Discussing the place of philosophy and intellectual engagement today, Philosophy and the Present is an exciting addition to contemporary thought in our new century.
This short transcription of a public discussion between Slavoj Zizek andAlain Badiou centers around a point about discussion. For these thinkers, thinking is not primarily about discussion, but a situation that calls for intervention. Thinking is not simply an academic discipline, which can encumber the capacity to think the present in its singularity.
Badiou tells us it is a false notion about philosophers that they can speak about anything and give society answers on contemporary problems. Rather, the philosopher is the inventor of new “problems”. A “philosophical situation” consists of a moment where a choice is elucidated between two terms of a relation with nothing in common to make them equatable: a “paradoxical relation”. The philosophical situation is constituted of possibilities and real differences, which demand a binding decision and outcome that appears to be undecidable, where one cannot remain “neutral”. Thus he explains low voter interest in politics: there is no real difference between candidates, there is no break with the state of things. The “genuine philosopher” is someone who him/herself proposes universally for all, what the real problems of the day are, or are not. But this is, contra cynicism, “not worth an hours effort if it is not based on the idea that the true life is present”. Badiou’s optimism is refreshing, while resisting naiveté.
Zizek tells us, similarly, all successful philosophical dialogues are based on misunderstandings. Similar to the psychoanalyst’s relation to the patient is the philosopher’s relation to society: the demands are false demands, but they indicate real concealed problems. Thus, philosophers cannot simply give “philosophical fast-food answers”, but must help clarify our questioning. Zizek uses “the war on terror” to illustrate a “disjunctive synthesis”, or “false alternatives”: such uncritical discussions as demanding that a society chooses either security or liberty, in light of terrorist attacks which are used to legitimate the force of this choice. These are “seeming opposites”, which ought to be responded to by changing the basic coordinates of discussion altogether. He urges us to “break with the dream that there is a normal philosophy”. He condemns some contemporaries for failing to rise to the call of thought when, for instance, opportunities arise to rethink “human nature”, in light of discussions of bio-medical engineering. The fundamental message of philosophy is that “you can immediately participate in universality, beyond particular identification”.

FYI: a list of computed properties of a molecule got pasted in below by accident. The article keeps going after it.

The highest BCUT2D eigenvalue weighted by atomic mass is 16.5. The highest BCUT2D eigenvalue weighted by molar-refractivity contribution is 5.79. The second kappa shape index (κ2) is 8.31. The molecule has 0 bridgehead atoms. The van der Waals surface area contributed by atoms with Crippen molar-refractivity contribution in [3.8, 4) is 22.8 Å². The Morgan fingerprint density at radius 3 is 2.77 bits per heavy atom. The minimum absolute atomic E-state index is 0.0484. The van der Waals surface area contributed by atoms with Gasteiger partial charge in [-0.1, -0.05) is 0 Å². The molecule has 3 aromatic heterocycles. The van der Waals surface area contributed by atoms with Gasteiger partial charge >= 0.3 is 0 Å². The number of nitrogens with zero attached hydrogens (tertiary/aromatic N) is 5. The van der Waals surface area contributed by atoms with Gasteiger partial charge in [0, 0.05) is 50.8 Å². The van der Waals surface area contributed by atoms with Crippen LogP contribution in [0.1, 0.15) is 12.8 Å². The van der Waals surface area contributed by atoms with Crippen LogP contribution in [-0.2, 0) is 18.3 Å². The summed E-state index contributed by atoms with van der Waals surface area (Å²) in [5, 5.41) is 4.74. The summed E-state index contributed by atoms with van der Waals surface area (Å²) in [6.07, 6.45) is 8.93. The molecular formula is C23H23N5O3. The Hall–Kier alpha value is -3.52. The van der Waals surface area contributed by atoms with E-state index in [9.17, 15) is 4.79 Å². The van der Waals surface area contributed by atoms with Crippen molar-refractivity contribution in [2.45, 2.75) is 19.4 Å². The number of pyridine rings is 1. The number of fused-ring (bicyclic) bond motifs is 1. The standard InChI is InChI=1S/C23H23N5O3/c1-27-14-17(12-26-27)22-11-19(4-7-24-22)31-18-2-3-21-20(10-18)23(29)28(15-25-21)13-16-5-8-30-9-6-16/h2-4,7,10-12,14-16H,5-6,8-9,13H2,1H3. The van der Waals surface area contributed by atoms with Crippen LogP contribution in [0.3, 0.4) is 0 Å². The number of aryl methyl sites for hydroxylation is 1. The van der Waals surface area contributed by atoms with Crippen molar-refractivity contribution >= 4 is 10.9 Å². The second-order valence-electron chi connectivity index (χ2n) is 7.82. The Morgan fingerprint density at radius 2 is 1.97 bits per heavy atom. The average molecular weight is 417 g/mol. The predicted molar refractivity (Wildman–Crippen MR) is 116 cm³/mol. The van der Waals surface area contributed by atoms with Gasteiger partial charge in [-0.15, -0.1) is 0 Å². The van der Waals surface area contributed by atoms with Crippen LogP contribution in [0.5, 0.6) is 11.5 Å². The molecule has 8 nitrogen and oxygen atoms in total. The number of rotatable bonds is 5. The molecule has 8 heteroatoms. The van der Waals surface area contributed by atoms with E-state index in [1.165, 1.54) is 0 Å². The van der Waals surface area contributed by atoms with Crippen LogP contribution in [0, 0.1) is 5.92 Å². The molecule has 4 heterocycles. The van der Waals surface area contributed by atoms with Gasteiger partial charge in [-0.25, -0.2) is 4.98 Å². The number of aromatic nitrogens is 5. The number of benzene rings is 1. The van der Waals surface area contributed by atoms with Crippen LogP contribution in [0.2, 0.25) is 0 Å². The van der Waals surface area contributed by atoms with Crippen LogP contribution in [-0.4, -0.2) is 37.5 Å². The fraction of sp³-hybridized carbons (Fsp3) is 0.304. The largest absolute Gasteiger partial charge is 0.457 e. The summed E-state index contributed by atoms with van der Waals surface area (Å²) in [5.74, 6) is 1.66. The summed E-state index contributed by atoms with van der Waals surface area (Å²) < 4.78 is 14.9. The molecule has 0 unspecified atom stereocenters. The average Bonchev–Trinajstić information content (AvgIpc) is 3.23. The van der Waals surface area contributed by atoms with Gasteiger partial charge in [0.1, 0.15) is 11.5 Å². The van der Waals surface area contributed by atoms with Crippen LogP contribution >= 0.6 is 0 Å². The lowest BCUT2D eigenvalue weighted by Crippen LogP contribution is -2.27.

All in all, it is an excellent, thought provoking and lively read for the philosophically initiated or not. And while the book leaves the reader wanting more in quantity, its spontaneous quality more than makes up for that: this reviewer highly recommends this text.